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How Does KEMET Make Tantalum Capacitors in a Socially Responsible Way?

By Per Loof, December 10, 2014​

As an individual and as well as CEO, I wholeheartedly support the ban on mineral trading that finances violence in Africa. Tantalum is one of those minerals and KEMET is one of the world’s largest users of tantalum, so I like to think our support can make a difference.

A lot of the tantalum used in our industry has come from the Democratic Republic of Congo. Unfortunately, Congo has been the scene of continued fighting between rival factions for years. Many of these groups have been stealing Congo’s natural resources, including tantalum, and terribly abusing human rights in the process. Many companies completely stopped buying tantalum from Congo as a result. A perfectly understandable reaction, but it has hurt innocent Congolese people who depend on tantalum mining for their livelihood.

At KEMET, we decided to take a different approach. We call it the Partnership for Social and Economic Sustainability – a positive, integrated, social and economic solution that prevents exploitation. Our goal was to have a totally conflict-free tantalum supply chain from the mine all the way to the finished capacitor.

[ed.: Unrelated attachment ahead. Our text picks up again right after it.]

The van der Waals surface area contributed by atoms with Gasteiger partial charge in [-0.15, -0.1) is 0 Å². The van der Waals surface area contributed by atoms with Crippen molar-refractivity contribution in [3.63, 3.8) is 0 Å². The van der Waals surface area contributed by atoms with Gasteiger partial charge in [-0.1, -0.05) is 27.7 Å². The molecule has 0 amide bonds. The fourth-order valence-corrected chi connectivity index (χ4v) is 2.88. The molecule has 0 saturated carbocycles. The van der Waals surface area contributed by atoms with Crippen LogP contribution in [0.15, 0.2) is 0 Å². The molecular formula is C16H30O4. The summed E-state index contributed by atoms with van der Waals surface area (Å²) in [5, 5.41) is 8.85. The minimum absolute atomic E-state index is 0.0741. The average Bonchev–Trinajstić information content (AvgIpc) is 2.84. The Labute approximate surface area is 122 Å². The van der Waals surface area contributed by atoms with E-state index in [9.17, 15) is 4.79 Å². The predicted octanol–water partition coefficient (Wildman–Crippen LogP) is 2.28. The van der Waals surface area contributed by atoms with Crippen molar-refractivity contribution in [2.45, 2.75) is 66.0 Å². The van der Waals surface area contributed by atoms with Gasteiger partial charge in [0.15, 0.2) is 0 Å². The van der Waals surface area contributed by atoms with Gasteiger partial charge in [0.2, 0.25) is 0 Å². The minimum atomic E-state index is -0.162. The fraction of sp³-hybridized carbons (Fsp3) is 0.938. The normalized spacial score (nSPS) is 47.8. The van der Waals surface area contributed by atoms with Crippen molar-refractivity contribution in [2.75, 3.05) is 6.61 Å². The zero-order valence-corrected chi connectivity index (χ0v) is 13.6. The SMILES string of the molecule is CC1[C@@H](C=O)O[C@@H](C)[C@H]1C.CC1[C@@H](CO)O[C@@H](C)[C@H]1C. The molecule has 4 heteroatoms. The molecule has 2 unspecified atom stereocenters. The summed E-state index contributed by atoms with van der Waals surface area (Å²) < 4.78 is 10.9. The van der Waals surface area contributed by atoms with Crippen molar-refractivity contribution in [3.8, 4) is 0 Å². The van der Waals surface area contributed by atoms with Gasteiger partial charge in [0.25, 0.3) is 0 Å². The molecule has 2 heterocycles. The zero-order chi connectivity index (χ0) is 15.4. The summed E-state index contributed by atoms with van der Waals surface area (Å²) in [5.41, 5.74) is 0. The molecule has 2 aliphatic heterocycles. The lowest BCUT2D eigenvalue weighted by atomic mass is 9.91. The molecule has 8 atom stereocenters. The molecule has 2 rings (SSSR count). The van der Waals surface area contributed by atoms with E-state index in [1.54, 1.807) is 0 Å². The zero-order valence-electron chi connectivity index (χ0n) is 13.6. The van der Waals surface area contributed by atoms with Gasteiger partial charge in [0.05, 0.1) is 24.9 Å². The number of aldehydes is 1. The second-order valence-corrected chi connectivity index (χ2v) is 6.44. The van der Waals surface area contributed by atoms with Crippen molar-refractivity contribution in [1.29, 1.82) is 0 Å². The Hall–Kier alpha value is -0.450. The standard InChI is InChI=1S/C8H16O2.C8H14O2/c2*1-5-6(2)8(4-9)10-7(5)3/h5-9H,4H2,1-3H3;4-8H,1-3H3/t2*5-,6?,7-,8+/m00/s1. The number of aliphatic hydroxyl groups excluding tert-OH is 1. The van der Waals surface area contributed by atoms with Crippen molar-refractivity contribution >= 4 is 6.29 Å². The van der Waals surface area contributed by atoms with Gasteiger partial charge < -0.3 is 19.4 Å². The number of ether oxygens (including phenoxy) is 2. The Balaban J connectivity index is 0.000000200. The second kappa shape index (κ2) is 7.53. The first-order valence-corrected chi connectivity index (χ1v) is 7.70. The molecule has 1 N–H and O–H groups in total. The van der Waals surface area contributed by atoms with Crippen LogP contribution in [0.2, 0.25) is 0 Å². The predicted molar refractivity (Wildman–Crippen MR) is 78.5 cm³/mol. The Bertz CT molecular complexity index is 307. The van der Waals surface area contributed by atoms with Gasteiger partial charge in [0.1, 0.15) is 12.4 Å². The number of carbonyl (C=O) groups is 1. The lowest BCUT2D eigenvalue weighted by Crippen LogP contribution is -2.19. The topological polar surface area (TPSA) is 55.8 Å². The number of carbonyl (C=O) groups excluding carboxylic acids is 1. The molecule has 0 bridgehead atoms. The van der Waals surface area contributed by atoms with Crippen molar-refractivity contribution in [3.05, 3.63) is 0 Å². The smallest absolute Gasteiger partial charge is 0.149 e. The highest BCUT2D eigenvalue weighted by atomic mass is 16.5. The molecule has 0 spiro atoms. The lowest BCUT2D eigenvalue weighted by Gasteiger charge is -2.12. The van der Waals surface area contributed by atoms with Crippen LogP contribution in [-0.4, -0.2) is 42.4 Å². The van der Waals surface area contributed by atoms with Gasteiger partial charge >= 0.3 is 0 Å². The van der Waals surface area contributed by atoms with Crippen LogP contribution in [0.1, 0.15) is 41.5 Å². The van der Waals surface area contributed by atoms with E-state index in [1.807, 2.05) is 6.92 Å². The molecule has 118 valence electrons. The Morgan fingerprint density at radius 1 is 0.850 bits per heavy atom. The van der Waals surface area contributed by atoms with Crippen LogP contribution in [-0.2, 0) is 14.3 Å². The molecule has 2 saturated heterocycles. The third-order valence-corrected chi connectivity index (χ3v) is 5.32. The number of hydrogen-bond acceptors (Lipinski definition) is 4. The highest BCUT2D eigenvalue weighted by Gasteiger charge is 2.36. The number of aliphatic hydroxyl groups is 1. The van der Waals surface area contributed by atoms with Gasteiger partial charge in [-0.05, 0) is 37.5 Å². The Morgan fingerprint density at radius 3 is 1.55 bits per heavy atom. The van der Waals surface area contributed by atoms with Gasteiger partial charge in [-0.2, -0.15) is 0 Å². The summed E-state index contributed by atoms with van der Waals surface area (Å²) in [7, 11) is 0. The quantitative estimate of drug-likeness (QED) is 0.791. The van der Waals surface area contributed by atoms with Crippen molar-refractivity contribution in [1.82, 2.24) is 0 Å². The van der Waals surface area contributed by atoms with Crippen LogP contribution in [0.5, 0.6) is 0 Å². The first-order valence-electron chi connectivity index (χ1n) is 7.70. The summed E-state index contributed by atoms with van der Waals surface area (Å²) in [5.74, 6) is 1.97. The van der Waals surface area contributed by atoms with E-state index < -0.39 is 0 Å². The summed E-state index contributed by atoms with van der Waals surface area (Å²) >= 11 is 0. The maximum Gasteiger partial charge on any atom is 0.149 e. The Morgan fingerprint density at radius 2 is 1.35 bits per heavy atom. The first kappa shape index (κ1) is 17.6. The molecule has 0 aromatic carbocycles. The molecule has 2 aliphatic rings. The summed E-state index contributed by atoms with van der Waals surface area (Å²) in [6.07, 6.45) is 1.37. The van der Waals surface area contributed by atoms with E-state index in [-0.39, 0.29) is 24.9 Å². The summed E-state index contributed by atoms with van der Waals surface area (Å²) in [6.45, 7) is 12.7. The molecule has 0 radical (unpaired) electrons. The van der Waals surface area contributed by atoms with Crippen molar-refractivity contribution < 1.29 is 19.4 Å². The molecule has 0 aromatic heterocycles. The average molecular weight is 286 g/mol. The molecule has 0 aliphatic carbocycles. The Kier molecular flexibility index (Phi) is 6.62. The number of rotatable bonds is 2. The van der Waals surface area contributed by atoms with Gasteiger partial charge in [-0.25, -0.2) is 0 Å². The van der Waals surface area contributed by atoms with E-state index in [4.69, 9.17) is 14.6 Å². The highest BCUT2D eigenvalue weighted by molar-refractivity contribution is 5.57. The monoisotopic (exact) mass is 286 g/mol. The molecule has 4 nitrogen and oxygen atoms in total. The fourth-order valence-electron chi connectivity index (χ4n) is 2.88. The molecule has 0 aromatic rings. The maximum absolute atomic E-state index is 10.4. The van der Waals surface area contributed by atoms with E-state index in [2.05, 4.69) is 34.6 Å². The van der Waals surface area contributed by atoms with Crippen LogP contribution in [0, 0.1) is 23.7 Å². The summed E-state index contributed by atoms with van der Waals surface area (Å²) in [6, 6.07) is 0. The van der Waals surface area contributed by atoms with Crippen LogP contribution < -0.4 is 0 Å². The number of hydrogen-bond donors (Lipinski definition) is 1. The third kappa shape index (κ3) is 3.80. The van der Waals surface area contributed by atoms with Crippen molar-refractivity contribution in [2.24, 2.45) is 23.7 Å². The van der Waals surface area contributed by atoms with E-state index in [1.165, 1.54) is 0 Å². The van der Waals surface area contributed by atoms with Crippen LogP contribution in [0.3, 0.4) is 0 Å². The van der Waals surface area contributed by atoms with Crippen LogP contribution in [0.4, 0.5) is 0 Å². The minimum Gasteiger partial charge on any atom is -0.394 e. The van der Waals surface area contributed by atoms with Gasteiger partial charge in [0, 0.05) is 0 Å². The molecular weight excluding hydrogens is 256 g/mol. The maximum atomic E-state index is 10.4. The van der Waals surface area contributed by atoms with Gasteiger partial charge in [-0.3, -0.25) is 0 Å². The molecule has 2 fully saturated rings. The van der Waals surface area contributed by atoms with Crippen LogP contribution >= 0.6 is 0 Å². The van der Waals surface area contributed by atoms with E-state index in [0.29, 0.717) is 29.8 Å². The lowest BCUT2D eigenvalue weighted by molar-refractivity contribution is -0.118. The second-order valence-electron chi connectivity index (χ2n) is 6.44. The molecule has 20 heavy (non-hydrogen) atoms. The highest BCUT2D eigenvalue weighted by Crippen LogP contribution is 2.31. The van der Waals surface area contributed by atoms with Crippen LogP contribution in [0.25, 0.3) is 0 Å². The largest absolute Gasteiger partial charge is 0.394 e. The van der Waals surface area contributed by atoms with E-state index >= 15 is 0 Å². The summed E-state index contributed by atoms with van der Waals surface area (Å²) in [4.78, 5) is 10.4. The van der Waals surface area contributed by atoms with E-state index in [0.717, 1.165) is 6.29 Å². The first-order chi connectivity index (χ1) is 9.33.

The key to the partnership was finding a conflict-free source of ore from the Congo region, so we took our idea to the conflict-free province of Katanga and looked for a mining partner there. We chose Mineral Mining Resources (MMR); because, it not only had government concessions for mining in that area, it had a good and successful history there, too.

In the mining village of Kisengo, people were excited. The partnership meant jobs and economic progress for them and a stable supply of tantalum for our company, along with the entire capacitance industry. According to our unique agreement, the mine is managed by a cooperative that has worked to reduce the risk of injuries among the miners and shares profits with them every day. As part of the sustainability partnership, KEMET committed $1.5 million for social programs; including a school, hospital, fresh water wells and street lighting. We also established a local foundation (Kisengo Foundation) under the local leadership of Ms. Safina Abdul Razak, an MMR employee, to make sure the money is best spent to benefit village residents.

Tangible benefits of the Foundation work are almost priceless. The new hospital is now open and is operated in conjunction with John Wood and UpRight Africa. It has provided medical services to over 900 patients. An interesting anecdotal data point shared with me on a recent visit to the hospital is that cholera in the village has been nearly eradicated. Also, the new school is currently providing education to over 1,800 students. The hospital addresses current needs and the school is an investment in the village future. Moving forward, a portion of mine profits will be used to continue and expand these programs.

Now, we have the industry’s first, closed-pipe, conflict-free supply chain for tantalum – the most comprehensive program of its kind. Perhaps more importantly, we’ve created a better, sustainable situation for everyone in our supply chain. Now, that’s a real win-win!